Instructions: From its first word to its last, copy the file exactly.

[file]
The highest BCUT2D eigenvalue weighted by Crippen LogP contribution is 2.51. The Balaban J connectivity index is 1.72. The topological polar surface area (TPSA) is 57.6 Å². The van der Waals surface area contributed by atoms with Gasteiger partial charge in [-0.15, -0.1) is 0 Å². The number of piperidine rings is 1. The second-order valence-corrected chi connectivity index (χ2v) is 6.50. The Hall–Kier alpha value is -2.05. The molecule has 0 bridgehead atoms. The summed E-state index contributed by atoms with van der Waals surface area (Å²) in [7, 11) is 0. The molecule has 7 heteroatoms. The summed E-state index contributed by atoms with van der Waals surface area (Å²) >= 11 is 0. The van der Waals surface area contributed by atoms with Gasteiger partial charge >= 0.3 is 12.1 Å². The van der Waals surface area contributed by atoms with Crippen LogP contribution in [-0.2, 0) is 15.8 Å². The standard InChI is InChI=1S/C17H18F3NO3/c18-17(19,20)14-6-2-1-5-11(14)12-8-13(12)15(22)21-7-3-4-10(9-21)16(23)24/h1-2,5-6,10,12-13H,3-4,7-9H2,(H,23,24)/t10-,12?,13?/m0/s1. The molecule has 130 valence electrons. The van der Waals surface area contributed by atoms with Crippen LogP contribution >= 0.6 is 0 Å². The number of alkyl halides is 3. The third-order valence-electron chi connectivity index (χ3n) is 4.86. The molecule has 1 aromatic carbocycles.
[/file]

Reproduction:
The highest BCUT2D eigenvalue weighted by Crippen LogP contribution is 2.51. The Balaban J connectivity index is 1.72. The topological polar surface area (TPSA) is 57.6 Å². The van der Waals surface area contributed by atoms with Gasteiger partial charge in [-0.15, -0.1) is 0 Å². The number of piperidine rings is 1. The second-order valence-corrected chi connectivity index (χ2v) is 6.50. The Hall–Kier alpha value is -2.05. The molecule has 0 bridgehead atoms. The summed E-state index contributed by atoms with van der Waals surface area (Å²) in [7, 11) is 0. The molecule has 7 heteroatoms. The summed E-state index contributed by atoms with van der Waals surface area (Å²) >= 11 is 0. The van der Waals surface area contributed by atoms with Gasteiger partial charge >= 0.3 is 12.1 Å². The van der Waals surface area contributed by atoms with Crippen LogP contribution in [-0.2, 0) is 15.8 Å². The standard InChI is InChI=1S/C17H18F3NO3/c18-17(19,20)14-6-2-1-5-11(14)12-8-13(12)15(22)21-7-3-4-10(9-21)16(23)24/h1-2,5-6,10,12-13H,3-4,7-9H2,(H,23,24)/t10-,12?,13?/m0/s1. The molecule has 130 valence electrons. The van der Waals surface area contributed by atoms with Crippen LogP contribution >= 0.6 is 0 Å². The number of alkyl halides is 3. The third-order valence-electron chi connectivity index (χ3n) is 4.86. The molecule has 1 aromatic carbocycles.